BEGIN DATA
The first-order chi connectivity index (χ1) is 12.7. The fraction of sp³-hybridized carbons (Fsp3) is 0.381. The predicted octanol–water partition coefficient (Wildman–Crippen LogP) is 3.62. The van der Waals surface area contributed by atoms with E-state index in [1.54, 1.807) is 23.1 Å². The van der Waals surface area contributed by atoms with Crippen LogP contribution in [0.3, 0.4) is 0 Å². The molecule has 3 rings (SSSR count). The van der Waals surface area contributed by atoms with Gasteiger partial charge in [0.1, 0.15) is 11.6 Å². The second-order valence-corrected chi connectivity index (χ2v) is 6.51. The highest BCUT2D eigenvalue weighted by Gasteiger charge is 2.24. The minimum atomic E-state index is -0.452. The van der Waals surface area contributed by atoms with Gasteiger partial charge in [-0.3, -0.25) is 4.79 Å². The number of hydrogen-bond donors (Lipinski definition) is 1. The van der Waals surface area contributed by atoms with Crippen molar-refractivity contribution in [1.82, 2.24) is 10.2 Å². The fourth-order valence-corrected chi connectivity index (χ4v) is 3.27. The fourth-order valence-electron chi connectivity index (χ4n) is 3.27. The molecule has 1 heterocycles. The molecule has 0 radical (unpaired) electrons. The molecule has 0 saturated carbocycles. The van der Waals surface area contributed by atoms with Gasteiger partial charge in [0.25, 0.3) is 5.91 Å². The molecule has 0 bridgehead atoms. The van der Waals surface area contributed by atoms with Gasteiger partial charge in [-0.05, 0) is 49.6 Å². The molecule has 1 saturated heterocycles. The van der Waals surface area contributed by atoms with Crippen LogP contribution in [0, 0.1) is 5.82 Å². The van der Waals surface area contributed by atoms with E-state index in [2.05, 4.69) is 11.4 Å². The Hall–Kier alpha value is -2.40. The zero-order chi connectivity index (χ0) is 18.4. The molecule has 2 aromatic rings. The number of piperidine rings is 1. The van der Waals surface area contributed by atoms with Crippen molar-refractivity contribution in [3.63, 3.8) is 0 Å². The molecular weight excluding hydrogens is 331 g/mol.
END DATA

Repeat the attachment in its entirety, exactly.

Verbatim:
The first-order chi connectivity index (χ1) is 12.7. The fraction of sp³-hybridized carbons (Fsp3) is 0.381. The predicted octanol–water partition coefficient (Wildman–Crippen LogP) is 3.62. The van der Waals surface area contributed by atoms with E-state index in [1.54, 1.807) is 23.1 Å². The van der Waals surface area contributed by atoms with Crippen LogP contribution in [0.3, 0.4) is 0 Å². The molecule has 3 rings (SSSR count). The van der Waals surface area contributed by atoms with Gasteiger partial charge in [0.1, 0.15) is 11.6 Å². The second-order valence-corrected chi connectivity index (χ2v) is 6.51. The highest BCUT2D eigenvalue weighted by Gasteiger charge is 2.24. The minimum atomic E-state index is -0.452. The van der Waals surface area contributed by atoms with Gasteiger partial charge in [-0.3, -0.25) is 4.79 Å². The number of hydrogen-bond donors (Lipinski definition) is 1. The van der Waals surface area contributed by atoms with Crippen molar-refractivity contribution in [1.82, 2.24) is 10.2 Å². The fourth-order valence-corrected chi connectivity index (χ4v) is 3.27. The fourth-order valence-electron chi connectivity index (χ4n) is 3.27. The molecule has 1 heterocycles. The molecule has 0 radical (unpaired) electrons. The molecule has 0 saturated carbocycles. The van der Waals surface area contributed by atoms with Gasteiger partial charge in [0.25, 0.3) is 5.91 Å². The molecule has 0 bridgehead atoms. The van der Waals surface area contributed by atoms with Gasteiger partial charge in [-0.05, 0) is 49.6 Å². The molecule has 1 saturated heterocycles. The van der Waals surface area contributed by atoms with Crippen LogP contribution in [0, 0.1) is 5.82 Å². The van der Waals surface area contributed by atoms with E-state index in [2.05, 4.69) is 11.4 Å². The Hall–Kier alpha value is -2.40. The zero-order chi connectivity index (χ0) is 18.4. The molecule has 2 aromatic rings. The number of piperidine rings is 1. The van der Waals surface area contributed by atoms with Crippen molar-refractivity contribution in [3.63, 3.8) is 0 Å². The molecular weight excluding hydrogens is 331 g/mol.